A Wireless Videophone

By John Quain  |  Posted 2004-01-29 Print this article Print

D-Link looks to make videoconferencing easier.

The hang-up with video-conferencing has always been that its a hassle to set up and use. And who wants to be bound to a computer just to call someone? D-Link is hoping it has solved that problem with its wireless broadband videophone.

The new D-Link Wireless i2eye videophone ($230 street) is designed to work with a standard television using RCA jacks. Its camera—which has a microphone, remote control, and an adjustable tilt and zoom lens—includes built-in support for 802.11b, so it can connect to a wireless home network. By hooking up to a home network, the Wireless i2eye can take advantage of any broadband Internet connection without having you string Ethernet cables to your den or living room.

"Its the first wireless broadband videophone over IP for videoconferencing," says Daniel Kelley, D-Links director of marketing. More important, says Kelley, the Wireless i2eye can transmit full-duplex audio and full-motion, 30-frame-per-second video at a compressed 640 by 480 pixels, meaning that calls require only about 512 Kbps of bandwidth.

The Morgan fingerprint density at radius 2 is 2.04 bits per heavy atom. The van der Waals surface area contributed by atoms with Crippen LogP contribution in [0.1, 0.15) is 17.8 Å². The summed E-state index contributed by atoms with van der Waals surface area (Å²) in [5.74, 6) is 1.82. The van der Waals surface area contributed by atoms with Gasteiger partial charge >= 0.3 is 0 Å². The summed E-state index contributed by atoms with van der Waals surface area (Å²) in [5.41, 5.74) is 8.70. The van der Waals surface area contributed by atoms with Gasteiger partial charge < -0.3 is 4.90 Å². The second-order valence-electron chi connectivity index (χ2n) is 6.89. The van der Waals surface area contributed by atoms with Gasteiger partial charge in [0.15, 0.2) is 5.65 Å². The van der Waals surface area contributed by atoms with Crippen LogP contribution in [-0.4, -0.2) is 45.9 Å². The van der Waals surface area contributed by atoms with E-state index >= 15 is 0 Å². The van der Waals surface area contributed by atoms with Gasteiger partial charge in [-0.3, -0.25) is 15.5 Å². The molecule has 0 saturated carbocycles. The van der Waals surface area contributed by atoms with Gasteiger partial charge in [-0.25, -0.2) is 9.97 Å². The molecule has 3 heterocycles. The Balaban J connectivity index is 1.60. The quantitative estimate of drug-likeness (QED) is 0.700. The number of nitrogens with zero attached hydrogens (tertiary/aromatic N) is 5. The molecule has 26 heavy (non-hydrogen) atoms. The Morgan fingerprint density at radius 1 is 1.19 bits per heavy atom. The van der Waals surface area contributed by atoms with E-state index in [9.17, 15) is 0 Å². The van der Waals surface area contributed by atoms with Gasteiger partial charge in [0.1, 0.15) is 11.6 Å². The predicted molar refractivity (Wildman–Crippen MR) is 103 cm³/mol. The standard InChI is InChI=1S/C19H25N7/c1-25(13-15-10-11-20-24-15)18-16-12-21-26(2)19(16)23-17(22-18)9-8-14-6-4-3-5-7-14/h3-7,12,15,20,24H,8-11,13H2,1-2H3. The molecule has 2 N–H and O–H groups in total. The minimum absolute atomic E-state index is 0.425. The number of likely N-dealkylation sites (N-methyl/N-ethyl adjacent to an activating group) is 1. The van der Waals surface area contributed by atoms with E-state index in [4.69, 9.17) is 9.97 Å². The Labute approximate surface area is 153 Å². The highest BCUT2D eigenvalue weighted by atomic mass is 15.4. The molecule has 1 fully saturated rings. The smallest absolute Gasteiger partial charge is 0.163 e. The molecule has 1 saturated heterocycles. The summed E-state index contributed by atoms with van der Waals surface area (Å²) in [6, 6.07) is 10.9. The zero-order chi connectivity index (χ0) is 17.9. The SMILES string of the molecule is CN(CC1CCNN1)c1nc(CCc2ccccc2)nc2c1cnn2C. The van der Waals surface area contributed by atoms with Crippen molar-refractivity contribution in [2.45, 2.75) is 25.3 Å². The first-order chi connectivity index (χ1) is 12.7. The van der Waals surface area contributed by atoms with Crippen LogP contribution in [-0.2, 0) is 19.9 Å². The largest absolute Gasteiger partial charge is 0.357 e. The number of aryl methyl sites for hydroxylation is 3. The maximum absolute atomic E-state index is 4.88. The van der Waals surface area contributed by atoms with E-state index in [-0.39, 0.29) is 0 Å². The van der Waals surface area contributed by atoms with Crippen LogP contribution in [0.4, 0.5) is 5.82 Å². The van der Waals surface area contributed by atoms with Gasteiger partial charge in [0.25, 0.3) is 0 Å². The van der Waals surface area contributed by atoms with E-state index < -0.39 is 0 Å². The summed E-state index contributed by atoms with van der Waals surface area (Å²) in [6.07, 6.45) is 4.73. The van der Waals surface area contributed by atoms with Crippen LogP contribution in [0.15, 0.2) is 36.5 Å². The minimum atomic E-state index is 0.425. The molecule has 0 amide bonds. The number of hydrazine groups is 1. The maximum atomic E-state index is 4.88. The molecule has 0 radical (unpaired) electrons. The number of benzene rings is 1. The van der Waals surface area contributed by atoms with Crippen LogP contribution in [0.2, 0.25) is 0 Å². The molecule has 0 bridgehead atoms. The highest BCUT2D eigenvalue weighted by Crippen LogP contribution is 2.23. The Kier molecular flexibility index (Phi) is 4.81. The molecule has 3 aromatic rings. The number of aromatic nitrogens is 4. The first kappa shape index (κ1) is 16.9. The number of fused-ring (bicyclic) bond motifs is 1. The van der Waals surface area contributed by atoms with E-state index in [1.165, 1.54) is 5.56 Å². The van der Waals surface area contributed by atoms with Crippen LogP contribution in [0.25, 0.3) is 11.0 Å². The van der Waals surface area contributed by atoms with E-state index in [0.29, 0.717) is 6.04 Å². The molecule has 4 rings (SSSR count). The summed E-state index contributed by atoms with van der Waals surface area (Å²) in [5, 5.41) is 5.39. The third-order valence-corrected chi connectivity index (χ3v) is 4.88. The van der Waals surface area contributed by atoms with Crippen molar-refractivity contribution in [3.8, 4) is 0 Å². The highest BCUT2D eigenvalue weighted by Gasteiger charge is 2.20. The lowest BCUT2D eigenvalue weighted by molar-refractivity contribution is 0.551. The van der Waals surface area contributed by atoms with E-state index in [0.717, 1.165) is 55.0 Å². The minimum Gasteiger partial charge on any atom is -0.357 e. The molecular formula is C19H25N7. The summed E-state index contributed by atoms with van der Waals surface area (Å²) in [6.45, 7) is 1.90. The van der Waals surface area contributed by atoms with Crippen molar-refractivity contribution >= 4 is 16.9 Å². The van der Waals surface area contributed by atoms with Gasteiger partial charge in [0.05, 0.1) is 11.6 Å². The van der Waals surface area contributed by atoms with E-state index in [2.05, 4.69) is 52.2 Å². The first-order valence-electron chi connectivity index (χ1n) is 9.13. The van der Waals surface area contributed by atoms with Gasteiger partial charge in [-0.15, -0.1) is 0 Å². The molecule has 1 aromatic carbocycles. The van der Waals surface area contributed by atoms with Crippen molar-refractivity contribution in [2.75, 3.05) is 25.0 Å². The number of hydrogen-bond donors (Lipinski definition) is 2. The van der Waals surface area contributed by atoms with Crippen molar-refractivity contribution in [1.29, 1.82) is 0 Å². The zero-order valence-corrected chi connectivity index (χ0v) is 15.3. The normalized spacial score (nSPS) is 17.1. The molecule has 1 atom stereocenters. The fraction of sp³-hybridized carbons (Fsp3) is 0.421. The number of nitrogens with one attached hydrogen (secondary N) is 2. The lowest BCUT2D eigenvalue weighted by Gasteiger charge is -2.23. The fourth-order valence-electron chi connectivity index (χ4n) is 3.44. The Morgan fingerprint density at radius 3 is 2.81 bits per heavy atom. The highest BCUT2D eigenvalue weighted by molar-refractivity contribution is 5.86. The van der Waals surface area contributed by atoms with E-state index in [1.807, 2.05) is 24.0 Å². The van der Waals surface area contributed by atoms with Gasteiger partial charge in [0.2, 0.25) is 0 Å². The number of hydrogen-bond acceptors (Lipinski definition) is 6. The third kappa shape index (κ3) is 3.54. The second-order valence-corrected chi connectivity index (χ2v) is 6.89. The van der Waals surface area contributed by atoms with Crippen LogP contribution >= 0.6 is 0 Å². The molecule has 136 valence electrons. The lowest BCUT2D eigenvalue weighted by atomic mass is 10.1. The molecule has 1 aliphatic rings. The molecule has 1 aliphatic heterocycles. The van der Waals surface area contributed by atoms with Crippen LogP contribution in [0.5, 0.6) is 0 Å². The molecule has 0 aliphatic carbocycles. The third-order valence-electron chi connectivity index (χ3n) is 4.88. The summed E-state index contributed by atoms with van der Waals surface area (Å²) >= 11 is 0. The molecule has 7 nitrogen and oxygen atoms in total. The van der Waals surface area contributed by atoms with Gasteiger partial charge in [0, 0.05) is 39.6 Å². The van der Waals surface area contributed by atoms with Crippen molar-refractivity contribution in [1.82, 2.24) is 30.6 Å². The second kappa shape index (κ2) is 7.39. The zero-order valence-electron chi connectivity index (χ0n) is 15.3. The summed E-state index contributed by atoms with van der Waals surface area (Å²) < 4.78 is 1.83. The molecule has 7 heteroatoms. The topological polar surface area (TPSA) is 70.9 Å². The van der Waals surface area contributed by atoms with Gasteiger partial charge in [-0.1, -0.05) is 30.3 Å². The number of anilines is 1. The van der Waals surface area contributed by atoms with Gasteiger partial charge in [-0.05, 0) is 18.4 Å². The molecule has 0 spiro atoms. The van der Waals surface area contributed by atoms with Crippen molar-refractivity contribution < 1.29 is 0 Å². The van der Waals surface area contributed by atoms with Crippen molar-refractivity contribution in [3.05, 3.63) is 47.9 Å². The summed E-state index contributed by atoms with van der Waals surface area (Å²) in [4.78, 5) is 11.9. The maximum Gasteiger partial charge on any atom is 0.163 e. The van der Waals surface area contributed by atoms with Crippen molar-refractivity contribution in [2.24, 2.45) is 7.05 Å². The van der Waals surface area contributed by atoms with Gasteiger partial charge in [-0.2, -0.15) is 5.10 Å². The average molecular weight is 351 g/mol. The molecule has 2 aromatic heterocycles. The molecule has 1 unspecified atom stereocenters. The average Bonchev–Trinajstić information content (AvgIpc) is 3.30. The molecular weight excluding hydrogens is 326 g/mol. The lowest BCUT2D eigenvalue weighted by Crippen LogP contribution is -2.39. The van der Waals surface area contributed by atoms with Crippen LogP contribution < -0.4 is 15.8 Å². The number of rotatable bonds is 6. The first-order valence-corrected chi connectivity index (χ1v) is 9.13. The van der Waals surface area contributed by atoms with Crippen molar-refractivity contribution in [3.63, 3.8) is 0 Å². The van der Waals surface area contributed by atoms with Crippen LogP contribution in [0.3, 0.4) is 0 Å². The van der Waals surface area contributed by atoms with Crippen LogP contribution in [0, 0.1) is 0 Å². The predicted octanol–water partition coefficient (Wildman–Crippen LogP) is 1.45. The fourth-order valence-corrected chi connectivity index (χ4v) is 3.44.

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John Quain John Quain is the Wireless Center Editor and wireless columnist for Ziff Davis Media. He is also the on-air Computer Consultant for CBS News, appearing regularly on the network's overnight newscast Up to the Minute for over 7 years. In addition, Quain does occasional reports for CBS News The Early Show and has been reporting on technology and related business and entertainment news for over 20 years. Quain has appeared regularly on ABC News, CNN, CNNfn, MSNBC, and CNBC.

In addition to his online and on-air work, Quain currently contributes articles about computers, the Internet, consumer electronics, and technology to PC Magazine, Popular Science, Esquire, and The New York Times. Other publications Quain contributes to include Rolling Stone, Entertainment Weekly, Men's Journal, Tech Edge, and Good Housekeeping.

Past positions Quain has held include working as a Contributing Editor at Fast Company magazine for 4 years and at PC Magazine for 9 years. He also wrote a technology column for Brill's Content magazine, was the gadgets columnist at My Generation magazine, was the daily Internet columnist for Time Warner's Pathfinder, and was the computer columnist at The Globe and Mail newspaper.


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